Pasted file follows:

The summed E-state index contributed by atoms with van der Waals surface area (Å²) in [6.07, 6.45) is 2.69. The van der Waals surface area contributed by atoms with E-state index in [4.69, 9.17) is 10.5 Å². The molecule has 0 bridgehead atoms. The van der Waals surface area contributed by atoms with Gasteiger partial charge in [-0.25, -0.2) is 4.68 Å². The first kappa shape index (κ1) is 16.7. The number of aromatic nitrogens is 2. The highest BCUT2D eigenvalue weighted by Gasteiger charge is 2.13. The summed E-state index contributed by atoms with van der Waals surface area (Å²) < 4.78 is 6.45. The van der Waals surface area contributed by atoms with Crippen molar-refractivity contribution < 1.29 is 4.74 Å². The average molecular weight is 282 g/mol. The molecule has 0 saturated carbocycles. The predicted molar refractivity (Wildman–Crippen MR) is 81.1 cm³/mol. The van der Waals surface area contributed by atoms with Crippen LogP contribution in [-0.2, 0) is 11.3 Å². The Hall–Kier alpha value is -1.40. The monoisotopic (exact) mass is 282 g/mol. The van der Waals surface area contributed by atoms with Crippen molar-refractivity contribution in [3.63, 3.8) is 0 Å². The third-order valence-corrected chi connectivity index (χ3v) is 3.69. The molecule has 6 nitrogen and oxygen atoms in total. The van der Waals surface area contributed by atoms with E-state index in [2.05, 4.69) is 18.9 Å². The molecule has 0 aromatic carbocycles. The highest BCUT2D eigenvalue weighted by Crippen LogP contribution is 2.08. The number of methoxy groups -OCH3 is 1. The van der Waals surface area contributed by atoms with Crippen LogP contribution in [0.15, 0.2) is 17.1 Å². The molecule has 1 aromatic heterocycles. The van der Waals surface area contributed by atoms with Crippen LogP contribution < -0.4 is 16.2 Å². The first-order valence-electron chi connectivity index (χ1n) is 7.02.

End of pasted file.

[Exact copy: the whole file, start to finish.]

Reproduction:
The summed E-state index contributed by atoms with van der Waals surface area (Å²) in [6.07, 6.45) is 2.69. The van der Waals surface area contributed by atoms with E-state index in [4.69, 9.17) is 10.5 Å². The molecule has 0 bridgehead atoms. The van der Waals surface area contributed by atoms with Gasteiger partial charge in [-0.25, -0.2) is 4.68 Å². The first kappa shape index (κ1) is 16.7. The number of aromatic nitrogens is 2. The highest BCUT2D eigenvalue weighted by Gasteiger charge is 2.13. The summed E-state index contributed by atoms with van der Waals surface area (Å²) < 4.78 is 6.45. The van der Waals surface area contributed by atoms with Crippen molar-refractivity contribution < 1.29 is 4.74 Å². The average molecular weight is 282 g/mol. The molecule has 0 saturated carbocycles. The predicted molar refractivity (Wildman–Crippen MR) is 81.1 cm³/mol. The van der Waals surface area contributed by atoms with Crippen LogP contribution in [-0.2, 0) is 11.3 Å². The Hall–Kier alpha value is -1.40. The monoisotopic (exact) mass is 282 g/mol. The van der Waals surface area contributed by atoms with Crippen molar-refractivity contribution in [3.63, 3.8) is 0 Å². The third-order valence-corrected chi connectivity index (χ3v) is 3.69. The molecule has 6 nitrogen and oxygen atoms in total. The van der Waals surface area contributed by atoms with E-state index in [2.05, 4.69) is 18.9 Å². The molecule has 0 aromatic carbocycles. The highest BCUT2D eigenvalue weighted by Crippen LogP contribution is 2.08. The number of methoxy groups -OCH3 is 1. The van der Waals surface area contributed by atoms with Crippen LogP contribution in [0.15, 0.2) is 17.1 Å². The molecule has 1 aromatic heterocycles. The van der Waals surface area contributed by atoms with Crippen LogP contribution < -0.4 is 16.2 Å². The first-order valence-electron chi connectivity index (χ1n) is 7.02.